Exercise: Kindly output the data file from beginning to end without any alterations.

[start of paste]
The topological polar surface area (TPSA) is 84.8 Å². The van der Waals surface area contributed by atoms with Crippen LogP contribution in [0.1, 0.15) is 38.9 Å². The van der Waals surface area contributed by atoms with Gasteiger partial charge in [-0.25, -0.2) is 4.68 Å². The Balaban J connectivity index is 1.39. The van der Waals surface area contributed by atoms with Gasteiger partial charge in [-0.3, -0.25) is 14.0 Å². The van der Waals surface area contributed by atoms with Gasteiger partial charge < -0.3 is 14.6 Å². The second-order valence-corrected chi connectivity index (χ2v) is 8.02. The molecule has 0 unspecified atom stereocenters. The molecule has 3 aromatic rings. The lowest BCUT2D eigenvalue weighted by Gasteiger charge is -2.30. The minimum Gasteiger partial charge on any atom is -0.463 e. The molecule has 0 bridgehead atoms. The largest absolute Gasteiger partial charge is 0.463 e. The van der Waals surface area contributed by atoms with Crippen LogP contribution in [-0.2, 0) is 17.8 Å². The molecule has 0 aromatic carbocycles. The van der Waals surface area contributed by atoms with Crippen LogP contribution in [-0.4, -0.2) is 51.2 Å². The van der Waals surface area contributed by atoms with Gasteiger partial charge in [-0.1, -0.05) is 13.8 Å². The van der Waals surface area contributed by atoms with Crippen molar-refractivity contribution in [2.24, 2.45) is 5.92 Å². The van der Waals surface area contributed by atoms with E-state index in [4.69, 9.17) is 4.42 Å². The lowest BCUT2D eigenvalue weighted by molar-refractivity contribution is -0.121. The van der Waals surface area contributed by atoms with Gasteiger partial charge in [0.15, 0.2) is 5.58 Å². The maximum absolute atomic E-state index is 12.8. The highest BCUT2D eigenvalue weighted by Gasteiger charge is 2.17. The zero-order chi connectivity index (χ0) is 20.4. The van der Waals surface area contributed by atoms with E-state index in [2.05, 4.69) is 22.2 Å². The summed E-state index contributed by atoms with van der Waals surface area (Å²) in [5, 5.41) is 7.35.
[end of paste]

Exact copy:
The topological polar surface area (TPSA) is 84.8 Å². The van der Waals surface area contributed by atoms with Crippen LogP contribution in [0.1, 0.15) is 38.9 Å². The van der Waals surface area contributed by atoms with Gasteiger partial charge in [-0.25, -0.2) is 4.68 Å². The Balaban J connectivity index is 1.39. The van der Waals surface area contributed by atoms with Gasteiger partial charge in [-0.3, -0.25) is 14.0 Å². The van der Waals surface area contributed by atoms with Gasteiger partial charge < -0.3 is 14.6 Å². The second-order valence-corrected chi connectivity index (χ2v) is 8.02. The molecule has 0 unspecified atom stereocenters. The molecule has 3 aromatic rings. The lowest BCUT2D eigenvalue weighted by Gasteiger charge is -2.30. The minimum Gasteiger partial charge on any atom is -0.463 e. The molecule has 0 bridgehead atoms. The largest absolute Gasteiger partial charge is 0.463 e. The van der Waals surface area contributed by atoms with Crippen LogP contribution in [-0.2, 0) is 17.8 Å². The molecule has 0 aromatic carbocycles. The van der Waals surface area contributed by atoms with Crippen LogP contribution in [-0.4, -0.2) is 51.2 Å². The van der Waals surface area contributed by atoms with Gasteiger partial charge in [-0.1, -0.05) is 13.8 Å². The van der Waals surface area contributed by atoms with Crippen molar-refractivity contribution in [2.24, 2.45) is 5.92 Å². The van der Waals surface area contributed by atoms with E-state index in [4.69, 9.17) is 4.42 Å². The lowest BCUT2D eigenvalue weighted by molar-refractivity contribution is -0.121. The van der Waals surface area contributed by atoms with Gasteiger partial charge in [0.15, 0.2) is 5.58 Å². The maximum absolute atomic E-state index is 12.8. The highest BCUT2D eigenvalue weighted by Gasteiger charge is 2.17. The zero-order chi connectivity index (χ0) is 20.4. The van der Waals surface area contributed by atoms with E-state index in [2.05, 4.69) is 22.2 Å². The summed E-state index contributed by atoms with van der Waals surface area (Å²) in [5, 5.41) is 7.35.